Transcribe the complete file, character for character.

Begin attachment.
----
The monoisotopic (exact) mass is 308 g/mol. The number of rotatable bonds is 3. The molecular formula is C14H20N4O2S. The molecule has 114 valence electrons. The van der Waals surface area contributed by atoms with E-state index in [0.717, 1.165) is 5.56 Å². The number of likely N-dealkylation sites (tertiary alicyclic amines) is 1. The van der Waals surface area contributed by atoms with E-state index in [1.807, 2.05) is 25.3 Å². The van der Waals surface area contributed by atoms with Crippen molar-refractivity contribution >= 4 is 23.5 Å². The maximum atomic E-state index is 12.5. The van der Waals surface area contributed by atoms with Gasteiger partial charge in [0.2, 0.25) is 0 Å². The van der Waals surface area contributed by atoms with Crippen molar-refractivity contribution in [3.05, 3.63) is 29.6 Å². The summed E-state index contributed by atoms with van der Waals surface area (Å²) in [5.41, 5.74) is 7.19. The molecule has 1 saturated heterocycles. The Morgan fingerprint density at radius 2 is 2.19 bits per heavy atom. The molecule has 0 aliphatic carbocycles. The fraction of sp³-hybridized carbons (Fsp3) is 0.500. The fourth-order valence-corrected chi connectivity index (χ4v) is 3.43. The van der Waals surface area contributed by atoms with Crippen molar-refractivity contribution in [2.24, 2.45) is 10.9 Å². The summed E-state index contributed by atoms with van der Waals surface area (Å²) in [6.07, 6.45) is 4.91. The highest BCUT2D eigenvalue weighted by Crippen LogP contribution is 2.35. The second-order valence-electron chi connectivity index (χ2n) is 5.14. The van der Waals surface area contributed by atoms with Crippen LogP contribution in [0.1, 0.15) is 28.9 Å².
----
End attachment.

The monoisotopic (exact) mass is 308 g/mol. The number of rotatable bonds is 3. The molecular formula is C14H20N4O2S. The molecule has 114 valence electrons. The van der Waals surface area contributed by atoms with E-state index in [0.717, 1.165) is 5.56 Å². The number of likely N-dealkylation sites (tertiary alicyclic amines) is 1. The van der Waals surface area contributed by atoms with E-state index in [1.807, 2.05) is 25.3 Å². The van der Waals surface area contributed by atoms with Crippen molar-refractivity contribution >= 4 is 23.5 Å². The maximum atomic E-state index is 12.5. The van der Waals surface area contributed by atoms with Gasteiger partial charge in [0.2, 0.25) is 0 Å². The van der Waals surface area contributed by atoms with Crippen molar-refractivity contribution in [3.05, 3.63) is 29.6 Å². The summed E-state index contributed by atoms with van der Waals surface area (Å²) in [5.41, 5.74) is 7.19. The molecule has 1 saturated heterocycles. The Morgan fingerprint density at radius 2 is 2.19 bits per heavy atom. The molecule has 0 aliphatic carbocycles. The fraction of sp³-hybridized carbons (Fsp3) is 0.500. The fourth-order valence-corrected chi connectivity index (χ4v) is 3.43. The van der Waals surface area contributed by atoms with Crippen molar-refractivity contribution in [2.24, 2.45) is 10.9 Å². The summed E-state index contributed by atoms with van der Waals surface area (Å²) in [6.07, 6.45) is 4.91. The highest BCUT2D eigenvalue weighted by Crippen LogP contribution is 2.35. The second-order valence-electron chi connectivity index (χ2n) is 5.14. The van der Waals surface area contributed by atoms with Crippen LogP contribution in [0.1, 0.15) is 28.9 Å².